I tend to agree with those scholars who see the Elijah-Elisha narrative as consisting of 1 Kings 16:29–2 Kings 13:25, rather than with the more common view that it consists of 1 Kings 17:1–2 Kings 8:15. In the common view Elisha’s appearances in 2 Kings 9:1-3 and 2 Kings 13:14-21 are often treated as parts of other narratives. In the other view, chapters 9-13 of 2 Kings describes the aftermath of what was set in motion by the rest of the Elijah-Elisha narrative and are therefore integral to it.
1 Kings 16:29-34, which immediately precedes today’s reading, introduces us to two primary characters in the Elijah-Elisha stories; namely, Ahab, King of Israel, and Jezebel, his Pagan wife. Ahab is portrayed as exceeding the sins of predecessors by adopting the worship of Baal, the preferred god of his wife Jezebel, with the result that: Achab [i.e., Ahab] did more to provoke the Lord, the God of Israel, than all the kings of Israel that were before him” (1 Kings 16:33, Douay-Rheims). In a brief snippet we are also informed that a certain man named Hiel: “In his days Hiel of Bethel built Jericho; he laid its foundation at the cost of Abiram his first-born, and set up its gates at the cost of his youngest son Segub, according to the word of the LORD, which he spoke by Joshua the son of Nun” (1 Kings 16:34 RSVCE).
To anyone who reads through the Elijah-Elisha narrative it is plainly obvious why Ahab and Jezebel are the focus in the introduction-they are integral to the story. But why is Hiel and his rebuilding of Jericho-resulting in the death of his sons-mentioned? The key is to be found in Joshua 6:26 which details “the word of the LORD, which he spoke by Joshua, the son of Nun.” There we read these words of Joshua: “Cursed be the man before the Lord, that shall raise up and build the city of Jericho. In his firstborn may he lay the foundation thereof, and in the last of his children set up its gates.” God’s commands, God’s promises, and his power to fulfill them are major themes in the narrative. That obeying God’s word leads to the preservation of life for one’s self or one’s children is also a major theme which, of course, contrasts with Hiel’s actions resulting in the death of his two sons.
1 Kings 17:1 AND Elias [Elijah] the Thesbite [Tishbite], of the inhabitants of Galaad [Gilead], said to Achab [Ahab]: As the Lord liveth, the God of Israel, in whose sight I stand, there shall not be dew nor rain these years, but [except] according to the words of my mouth.
Elijah the Tishbite. Elijah is introduced suddenly, suggesting that by the time of the writing of First Kings he was quite well known in the tradition as a prophet of God. His name is a kind of confession, meaning: “YHWH (the LORD) is my God.” His very name introduces a theme into the narrative, namely who is Israel’s God? Is it Baal, or YHWH? The people appear to have been undecided, caught up in their syncretism; a fact that didn’t sit well with God or Elijah: “How long do you halt between two sides? If the Lord be God, follow him: but if Baal, then follow him. And the people did not answer him a word” (1 Kings 18:21).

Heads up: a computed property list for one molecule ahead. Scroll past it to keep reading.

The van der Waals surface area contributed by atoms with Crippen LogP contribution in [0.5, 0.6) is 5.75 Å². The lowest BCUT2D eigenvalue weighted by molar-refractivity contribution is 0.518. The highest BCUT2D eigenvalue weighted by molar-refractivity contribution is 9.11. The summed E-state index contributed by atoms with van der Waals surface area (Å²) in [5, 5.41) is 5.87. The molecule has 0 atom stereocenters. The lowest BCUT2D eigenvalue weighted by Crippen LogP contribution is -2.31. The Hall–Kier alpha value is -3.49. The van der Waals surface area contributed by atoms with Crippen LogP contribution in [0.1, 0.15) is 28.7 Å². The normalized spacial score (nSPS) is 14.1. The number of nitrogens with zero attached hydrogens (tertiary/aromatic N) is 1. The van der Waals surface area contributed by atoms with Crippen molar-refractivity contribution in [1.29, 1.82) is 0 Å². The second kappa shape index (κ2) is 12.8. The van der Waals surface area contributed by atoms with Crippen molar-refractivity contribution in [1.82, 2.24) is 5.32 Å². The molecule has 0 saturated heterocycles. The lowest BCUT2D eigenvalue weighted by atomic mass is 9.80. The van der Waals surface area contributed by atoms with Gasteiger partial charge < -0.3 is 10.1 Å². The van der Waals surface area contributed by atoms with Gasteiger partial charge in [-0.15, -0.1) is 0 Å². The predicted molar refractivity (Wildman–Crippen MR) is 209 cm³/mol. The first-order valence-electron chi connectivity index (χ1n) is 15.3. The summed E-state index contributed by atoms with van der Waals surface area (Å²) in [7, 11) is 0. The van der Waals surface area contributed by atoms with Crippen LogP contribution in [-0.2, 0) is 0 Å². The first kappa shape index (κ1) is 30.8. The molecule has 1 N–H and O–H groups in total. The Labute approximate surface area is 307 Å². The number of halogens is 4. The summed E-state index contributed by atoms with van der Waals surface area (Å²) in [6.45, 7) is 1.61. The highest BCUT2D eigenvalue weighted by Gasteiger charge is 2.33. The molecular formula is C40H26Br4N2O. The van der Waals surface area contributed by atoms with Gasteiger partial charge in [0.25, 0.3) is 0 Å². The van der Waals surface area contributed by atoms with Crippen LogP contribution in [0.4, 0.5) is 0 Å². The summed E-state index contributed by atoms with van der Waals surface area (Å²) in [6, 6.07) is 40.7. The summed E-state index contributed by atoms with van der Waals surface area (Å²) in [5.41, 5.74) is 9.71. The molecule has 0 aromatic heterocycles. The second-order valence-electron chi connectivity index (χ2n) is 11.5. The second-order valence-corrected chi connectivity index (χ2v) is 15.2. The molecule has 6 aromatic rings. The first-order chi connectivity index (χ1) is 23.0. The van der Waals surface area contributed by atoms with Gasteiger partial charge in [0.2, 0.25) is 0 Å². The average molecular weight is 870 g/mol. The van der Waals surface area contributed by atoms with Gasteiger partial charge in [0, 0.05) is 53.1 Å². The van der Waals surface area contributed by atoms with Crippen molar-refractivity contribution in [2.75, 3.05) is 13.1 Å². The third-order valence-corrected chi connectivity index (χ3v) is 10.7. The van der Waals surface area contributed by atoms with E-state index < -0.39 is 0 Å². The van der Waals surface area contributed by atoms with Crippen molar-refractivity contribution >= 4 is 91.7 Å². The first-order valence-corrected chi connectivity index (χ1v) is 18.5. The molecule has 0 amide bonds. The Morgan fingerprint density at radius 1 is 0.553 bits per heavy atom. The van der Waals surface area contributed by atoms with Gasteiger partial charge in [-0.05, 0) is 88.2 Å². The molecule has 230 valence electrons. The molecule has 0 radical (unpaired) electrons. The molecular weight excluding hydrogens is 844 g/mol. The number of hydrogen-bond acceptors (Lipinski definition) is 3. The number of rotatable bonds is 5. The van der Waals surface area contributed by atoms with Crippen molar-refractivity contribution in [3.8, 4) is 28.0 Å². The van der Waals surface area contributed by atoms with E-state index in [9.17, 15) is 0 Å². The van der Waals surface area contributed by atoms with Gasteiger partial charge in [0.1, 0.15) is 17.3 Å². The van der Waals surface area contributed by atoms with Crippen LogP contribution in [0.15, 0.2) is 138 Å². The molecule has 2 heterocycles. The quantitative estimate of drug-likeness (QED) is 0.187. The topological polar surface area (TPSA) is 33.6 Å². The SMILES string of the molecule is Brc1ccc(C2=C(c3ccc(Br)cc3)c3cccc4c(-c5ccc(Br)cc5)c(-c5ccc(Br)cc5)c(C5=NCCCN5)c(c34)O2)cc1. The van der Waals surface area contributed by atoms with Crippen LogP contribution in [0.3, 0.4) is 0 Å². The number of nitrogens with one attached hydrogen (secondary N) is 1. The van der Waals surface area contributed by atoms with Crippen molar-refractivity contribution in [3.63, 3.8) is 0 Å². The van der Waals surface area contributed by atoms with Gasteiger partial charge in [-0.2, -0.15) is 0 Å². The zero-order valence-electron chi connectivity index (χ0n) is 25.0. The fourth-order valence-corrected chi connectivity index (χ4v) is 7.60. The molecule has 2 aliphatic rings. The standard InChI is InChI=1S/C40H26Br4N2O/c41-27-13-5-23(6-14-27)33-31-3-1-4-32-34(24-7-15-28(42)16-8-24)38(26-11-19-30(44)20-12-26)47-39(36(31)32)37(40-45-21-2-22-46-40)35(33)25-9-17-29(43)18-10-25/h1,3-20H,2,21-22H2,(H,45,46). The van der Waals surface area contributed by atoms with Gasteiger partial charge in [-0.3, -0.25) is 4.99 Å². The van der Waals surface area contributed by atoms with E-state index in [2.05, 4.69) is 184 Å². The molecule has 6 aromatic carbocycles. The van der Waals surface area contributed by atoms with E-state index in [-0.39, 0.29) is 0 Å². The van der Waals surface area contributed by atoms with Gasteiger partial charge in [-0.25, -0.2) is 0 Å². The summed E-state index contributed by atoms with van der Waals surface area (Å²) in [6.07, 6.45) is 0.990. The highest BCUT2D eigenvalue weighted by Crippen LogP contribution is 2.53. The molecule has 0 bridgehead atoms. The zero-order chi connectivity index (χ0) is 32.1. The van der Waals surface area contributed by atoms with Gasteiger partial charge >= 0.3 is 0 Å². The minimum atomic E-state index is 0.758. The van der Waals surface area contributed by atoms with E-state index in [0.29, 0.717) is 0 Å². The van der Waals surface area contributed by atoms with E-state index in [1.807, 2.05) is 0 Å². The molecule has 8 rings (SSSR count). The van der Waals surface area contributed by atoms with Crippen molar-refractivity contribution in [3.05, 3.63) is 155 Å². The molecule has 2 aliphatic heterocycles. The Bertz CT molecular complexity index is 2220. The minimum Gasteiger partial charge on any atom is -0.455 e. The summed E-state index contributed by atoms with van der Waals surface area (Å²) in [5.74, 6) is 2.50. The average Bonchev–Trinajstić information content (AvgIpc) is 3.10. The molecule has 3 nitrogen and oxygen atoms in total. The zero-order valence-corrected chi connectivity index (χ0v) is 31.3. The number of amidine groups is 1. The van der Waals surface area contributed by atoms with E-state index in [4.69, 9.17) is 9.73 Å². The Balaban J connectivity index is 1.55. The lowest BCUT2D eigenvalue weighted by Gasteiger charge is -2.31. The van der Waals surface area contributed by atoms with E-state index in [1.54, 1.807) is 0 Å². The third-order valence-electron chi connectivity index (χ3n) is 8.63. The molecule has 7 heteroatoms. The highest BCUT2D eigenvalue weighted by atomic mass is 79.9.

As the Lord liveth, the God of Israel. As opposed to Baal who is not Israel’s God, does not live, and cannot give life. Ultimately, this is the whole point of chapters 17-18.
In whose sight I stand. I stand ready to hear his counsel, obey his word, embrace his will.
There shall be no dew or rain these years, but [except] according to the words of my mouth. Baal was a fertility God and the rain was conceived of as his seed whereby he impregnated the earth and made it fertile. God, by giving his prophet-a human being-control of the rain, he shows forth his own power and existence at the expense of the god of Ahab, Baal.
1 Kings 17:2 And the word of the Lord came to him, saying:
1 Kings 17:3 Get thee hence, and go towards the east, and hide thyself by the torrent of Carith [Cherith], which is over against the Jordan;
1 Kings 17:4 And there thou shalt drink of the torrent: and I have commanded the ravens to feed thee there.
1 Kings 17:5 So he went, and did according to the word of the Lord: and going, he dwelt by the torrent Carith [Cherith], which is over against the Jordan.
1 Kings 17:6 And the ravens brought him bread and flesh in the morning, and bread and flesh in the evening; and he drank of the torrent.
These verses are in two parts. The first part consist of God issuing a command (2-3), coupled with a promise (4). The second part consists of the prophet’s fulfillment of God’s command (5), and God’s fulfillment of his promise (6). Tomorrow’s first reading (1 Kings 17:7-16) will have the same basic format but with some added nuance.
Many scholars insist that the reason for the command to hide is due to the fact that the prophet’s life is in danger as a result of the word he spoke to Ahab in verse 1, but nothing is said about Ahab’s response to these words, and the prophet’s life is not here said to be in danger. Other scholars see in the command a preparation of the prophet to trust in God’s providential, protective care, for the time will come when his life is in danger and he flees (1 Kings 19:1-3), becoming dependent on God’s care to maintain his life (1 Kings 19:4-8). This second interpretation makes better sense to me.